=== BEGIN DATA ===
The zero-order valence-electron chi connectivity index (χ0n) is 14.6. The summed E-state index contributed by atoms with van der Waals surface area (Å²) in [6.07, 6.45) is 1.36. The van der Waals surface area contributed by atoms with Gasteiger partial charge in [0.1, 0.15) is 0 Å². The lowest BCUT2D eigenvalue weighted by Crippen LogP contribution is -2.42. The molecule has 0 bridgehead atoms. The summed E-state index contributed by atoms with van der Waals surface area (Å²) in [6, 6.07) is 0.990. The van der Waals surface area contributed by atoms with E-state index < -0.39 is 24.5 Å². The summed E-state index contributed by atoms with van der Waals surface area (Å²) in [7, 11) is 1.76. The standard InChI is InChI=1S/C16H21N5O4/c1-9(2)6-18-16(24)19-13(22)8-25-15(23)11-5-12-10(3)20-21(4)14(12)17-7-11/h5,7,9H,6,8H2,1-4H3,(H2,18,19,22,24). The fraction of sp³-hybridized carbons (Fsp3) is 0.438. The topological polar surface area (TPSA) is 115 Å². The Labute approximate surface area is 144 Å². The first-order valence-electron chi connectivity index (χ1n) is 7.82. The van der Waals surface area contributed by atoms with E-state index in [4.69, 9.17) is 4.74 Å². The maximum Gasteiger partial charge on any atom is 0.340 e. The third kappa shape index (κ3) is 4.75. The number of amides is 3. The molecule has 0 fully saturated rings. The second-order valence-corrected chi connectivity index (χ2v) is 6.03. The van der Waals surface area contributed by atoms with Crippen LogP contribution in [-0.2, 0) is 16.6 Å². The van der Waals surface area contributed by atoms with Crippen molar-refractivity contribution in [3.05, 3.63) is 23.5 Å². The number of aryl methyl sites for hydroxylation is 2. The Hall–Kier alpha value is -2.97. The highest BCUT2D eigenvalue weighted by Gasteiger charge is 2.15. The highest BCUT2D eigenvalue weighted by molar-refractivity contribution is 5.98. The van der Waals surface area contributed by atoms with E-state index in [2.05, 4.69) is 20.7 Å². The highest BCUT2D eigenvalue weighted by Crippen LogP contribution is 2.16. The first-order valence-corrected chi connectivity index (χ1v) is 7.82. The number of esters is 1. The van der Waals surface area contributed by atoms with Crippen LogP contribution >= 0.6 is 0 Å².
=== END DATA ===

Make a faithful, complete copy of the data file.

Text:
The zero-order valence-electron chi connectivity index (χ0n) is 14.6. The summed E-state index contributed by atoms with van der Waals surface area (Å²) in [6.07, 6.45) is 1.36. The van der Waals surface area contributed by atoms with Gasteiger partial charge in [0.1, 0.15) is 0 Å². The lowest BCUT2D eigenvalue weighted by Crippen LogP contribution is -2.42. The molecule has 0 bridgehead atoms. The summed E-state index contributed by atoms with van der Waals surface area (Å²) in [6, 6.07) is 0.990. The van der Waals surface area contributed by atoms with E-state index < -0.39 is 24.5 Å². The summed E-state index contributed by atoms with van der Waals surface area (Å²) in [7, 11) is 1.76. The standard InChI is InChI=1S/C16H21N5O4/c1-9(2)6-18-16(24)19-13(22)8-25-15(23)11-5-12-10(3)20-21(4)14(12)17-7-11/h5,7,9H,6,8H2,1-4H3,(H2,18,19,22,24). The fraction of sp³-hybridized carbons (Fsp3) is 0.438. The topological polar surface area (TPSA) is 115 Å². The Labute approximate surface area is 144 Å². The first-order valence-electron chi connectivity index (χ1n) is 7.82. The van der Waals surface area contributed by atoms with E-state index in [4.69, 9.17) is 4.74 Å². The maximum Gasteiger partial charge on any atom is 0.340 e. The third kappa shape index (κ3) is 4.75. The number of amides is 3. The molecule has 0 fully saturated rings. The second-order valence-corrected chi connectivity index (χ2v) is 6.03. The van der Waals surface area contributed by atoms with Crippen LogP contribution in [-0.2, 0) is 16.6 Å². The van der Waals surface area contributed by atoms with Crippen molar-refractivity contribution in [3.05, 3.63) is 23.5 Å². The number of aryl methyl sites for hydroxylation is 2. The Hall–Kier alpha value is -2.97. The highest BCUT2D eigenvalue weighted by Gasteiger charge is 2.15. The highest BCUT2D eigenvalue weighted by molar-refractivity contribution is 5.98. The van der Waals surface area contributed by atoms with E-state index in [2.05, 4.69) is 20.7 Å². The highest BCUT2D eigenvalue weighted by Crippen LogP contribution is 2.16. The first-order valence-corrected chi connectivity index (χ1v) is 7.82. The number of esters is 1. The van der Waals surface area contributed by atoms with Crippen LogP contribution >= 0.6 is 0 Å².